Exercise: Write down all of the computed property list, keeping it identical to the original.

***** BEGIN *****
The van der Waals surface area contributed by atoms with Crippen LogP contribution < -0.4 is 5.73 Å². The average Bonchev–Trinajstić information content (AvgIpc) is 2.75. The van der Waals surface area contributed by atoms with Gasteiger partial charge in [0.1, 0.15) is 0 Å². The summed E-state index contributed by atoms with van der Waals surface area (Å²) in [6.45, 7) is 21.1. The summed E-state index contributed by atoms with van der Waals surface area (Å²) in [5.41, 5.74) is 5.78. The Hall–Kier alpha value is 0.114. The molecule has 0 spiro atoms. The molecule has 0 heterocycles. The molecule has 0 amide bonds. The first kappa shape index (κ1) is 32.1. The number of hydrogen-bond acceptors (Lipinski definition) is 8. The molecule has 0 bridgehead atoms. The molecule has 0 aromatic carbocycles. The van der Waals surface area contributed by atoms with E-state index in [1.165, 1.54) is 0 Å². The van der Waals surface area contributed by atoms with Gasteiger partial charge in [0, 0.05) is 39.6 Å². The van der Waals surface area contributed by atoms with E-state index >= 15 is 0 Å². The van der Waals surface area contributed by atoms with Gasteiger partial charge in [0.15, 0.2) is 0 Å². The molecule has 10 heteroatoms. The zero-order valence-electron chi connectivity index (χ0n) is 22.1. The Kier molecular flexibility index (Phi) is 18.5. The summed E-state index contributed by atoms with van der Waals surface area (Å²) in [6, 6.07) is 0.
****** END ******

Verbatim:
The van der Waals surface area contributed by atoms with Crippen LogP contribution < -0.4 is 5.73 Å². The average Bonchev–Trinajstić information content (AvgIpc) is 2.75. The van der Waals surface area contributed by atoms with Gasteiger partial charge in [0.1, 0.15) is 0 Å². The summed E-state index contributed by atoms with van der Waals surface area (Å²) in [6.45, 7) is 21.1. The summed E-state index contributed by atoms with van der Waals surface area (Å²) in [5.41, 5.74) is 5.78. The Hall–Kier alpha value is 0.114. The molecule has 0 spiro atoms. The molecule has 0 heterocycles. The molecule has 0 amide bonds. The first kappa shape index (κ1) is 32.1. The number of hydrogen-bond acceptors (Lipinski definition) is 8. The molecule has 0 bridgehead atoms. The molecule has 0 aromatic carbocycles. The van der Waals surface area contributed by atoms with E-state index in [1.165, 1.54) is 0 Å². The van der Waals surface area contributed by atoms with Gasteiger partial charge in [0, 0.05) is 39.6 Å². The van der Waals surface area contributed by atoms with E-state index >= 15 is 0 Å². The van der Waals surface area contributed by atoms with Gasteiger partial charge in [0.15, 0.2) is 0 Å². The molecule has 10 heteroatoms. The zero-order valence-electron chi connectivity index (χ0n) is 22.1. The Kier molecular flexibility index (Phi) is 18.5. The summed E-state index contributed by atoms with van der Waals surface area (Å²) in [6, 6.07) is 0.